Summer is usually brimming with activities, and it doesn't have to be a drag just because I'm on a budget. I did, however, have a bit off an off-month in July.
This month, I drove a lot. I was in my car considerably more than usual, driving to freelance gigs and to my hometown and to a distant campground. As a result, I spent 65% more on gas.
I came in under on my grocery bill again. People gape when I tell them I spend $490 each summer on a 20-week CSA share, but the massive amount of produce I get for $24.50 each week is more than enough to feed both me and the beau with minimal additional shopping. Pantry staples like grains are cheap, and buying fruits in season keeps costs down. I don't eat meat-heavy meals, so one steak is enough for the two of us. Groceries used to be one of my biggest hurdles, but I've found that eating lots of produce (fresh when in-season, and frozen in the winter) minimizes both my expenses and my waistline.
I also came in way under budget on my energy bill. Not using my clothes dryer has been one of the best tools for cutting costs! My entire home's energy bill came in under $57 for the second month in a row. I also barely used my air conditioner because this summer has been so cool.
Everything else came in at the budgeted amount... And then, I bought paint. I bought lots and lots of paint.
Also, I ate at restaurants far more than usual this month. When work got so hectic that I was lucky to get ten minutes between meetings, I'd have to settle for food on-the-go. Sometimes, when I wasn't too tired to function, I'd prepare something ahead of time and take it with me. I tried to keep costs down by settling for a bagel with cream cheese or a cup of soup with crackers, but dining expenses still add up. I know I could have done better here.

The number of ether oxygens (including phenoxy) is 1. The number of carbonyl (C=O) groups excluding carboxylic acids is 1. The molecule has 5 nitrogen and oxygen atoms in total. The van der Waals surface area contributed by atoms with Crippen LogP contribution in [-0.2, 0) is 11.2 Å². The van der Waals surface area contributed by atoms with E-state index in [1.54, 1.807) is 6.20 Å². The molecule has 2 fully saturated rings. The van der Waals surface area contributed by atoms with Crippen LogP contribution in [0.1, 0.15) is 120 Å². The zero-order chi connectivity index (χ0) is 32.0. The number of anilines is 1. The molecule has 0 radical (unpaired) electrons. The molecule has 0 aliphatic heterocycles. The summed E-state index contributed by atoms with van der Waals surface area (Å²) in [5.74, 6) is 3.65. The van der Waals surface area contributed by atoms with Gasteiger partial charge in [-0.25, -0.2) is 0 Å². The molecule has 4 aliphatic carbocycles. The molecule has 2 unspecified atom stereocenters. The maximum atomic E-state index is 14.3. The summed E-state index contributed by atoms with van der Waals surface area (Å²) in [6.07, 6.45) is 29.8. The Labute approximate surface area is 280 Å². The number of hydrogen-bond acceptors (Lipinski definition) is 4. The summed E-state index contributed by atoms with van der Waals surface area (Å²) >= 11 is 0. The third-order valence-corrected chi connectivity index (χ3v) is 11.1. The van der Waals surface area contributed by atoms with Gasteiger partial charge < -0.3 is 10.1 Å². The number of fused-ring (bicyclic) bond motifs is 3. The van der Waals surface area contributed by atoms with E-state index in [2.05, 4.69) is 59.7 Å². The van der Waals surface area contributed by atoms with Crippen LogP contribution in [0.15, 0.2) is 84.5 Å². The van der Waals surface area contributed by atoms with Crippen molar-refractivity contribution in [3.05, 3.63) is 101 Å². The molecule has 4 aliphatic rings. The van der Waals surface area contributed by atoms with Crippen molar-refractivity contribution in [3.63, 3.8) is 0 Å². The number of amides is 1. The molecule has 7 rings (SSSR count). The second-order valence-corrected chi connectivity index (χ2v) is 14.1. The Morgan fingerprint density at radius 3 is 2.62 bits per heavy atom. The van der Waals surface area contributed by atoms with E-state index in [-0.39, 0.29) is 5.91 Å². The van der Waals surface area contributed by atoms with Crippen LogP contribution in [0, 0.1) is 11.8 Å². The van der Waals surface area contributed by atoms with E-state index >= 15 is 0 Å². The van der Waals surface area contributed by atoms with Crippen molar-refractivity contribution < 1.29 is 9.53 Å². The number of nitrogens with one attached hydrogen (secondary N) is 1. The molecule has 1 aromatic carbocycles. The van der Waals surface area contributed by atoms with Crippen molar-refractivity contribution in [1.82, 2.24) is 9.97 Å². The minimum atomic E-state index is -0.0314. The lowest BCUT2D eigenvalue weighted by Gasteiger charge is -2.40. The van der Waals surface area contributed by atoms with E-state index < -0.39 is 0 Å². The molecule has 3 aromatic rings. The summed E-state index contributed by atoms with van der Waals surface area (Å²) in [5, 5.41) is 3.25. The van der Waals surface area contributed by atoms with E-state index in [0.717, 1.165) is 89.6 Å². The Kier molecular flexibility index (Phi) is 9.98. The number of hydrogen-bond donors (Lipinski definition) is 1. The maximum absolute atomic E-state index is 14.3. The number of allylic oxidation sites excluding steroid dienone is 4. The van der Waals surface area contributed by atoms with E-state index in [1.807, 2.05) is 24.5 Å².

The cost of dining out plus the paint supplies (even on sale) brought me $320 over my July budget.
Normally, this would be a massive "ouch" moment for me. However, I had an especially good month on eBay, and I also received my benchmark check from work. All of these things were a tremendous blessing: I eliminated extra items from my home, the items went to someone who will use them instead of being discarded, and the bonus check was higher than I expected. I decided that, because of the huge paint sale, I would use some of that extra income to tackle that home improvement task now instead of later.
The rest of the money went straight into my savings. I'm still trying to recover the amount I spent on re-financing my home post-divorce. Since February, I've managed to replenish 60% of my emergency fund. Because of my strict budgeting, my eBay sales, my freelance jobs, my tax return, and my benchmark check, what I initially thought would take me three years to recover is nearly two-thirds complete in just six months.
I've learned that spending reflects what we value. If you go out for cocktails, have spa treatments, go to music concerts, buy clothing and accessories, or purchase restaurant meals too often... then you can't complain about finances when it's time to pay rent or fix your car! Some people out there legitimately struggle to pay their bills and feed their families and keep a roof over their heads. Irresponsible spending is not the same thing.
Each time I said no to a drink with the ladies, or turned down a night of dancing to a live swing band, or stayed home to cook dinner with the beau instead of going out to a restaurant, I used to think I was making a sacrifice. But you know what? I still hang out with my friends; I just don't buy booze. Yes, this can sometimes draw inappropriate questions, such as "Are you pregnant?" (Seriously, cut that out.), but I am saving several dollars for every cocktail I don't drink, and I'm also not drinking all of those calories!
I've found plenty of cheap and free things to do in this city over the past month: camping in a borrowed tent with friends (we walked on trails, swam in a lake, and played hilarious card games); relaxing at the beach with a picnic lunch and a good book; taking walks in the park; going to the budget cinema; attending free music festivals (Chill on the Hill and Jazz in the Park); watching Netflix with the beau (we like New Girl); using online coupon sites for discounts on activities (like the drive-in movie double feature we saw last week)!
Now, when I see how much closer I am to having what I truly want, I realize that giving up those things wasn't a sacrifice at all. Life is always about choices. What do you really value?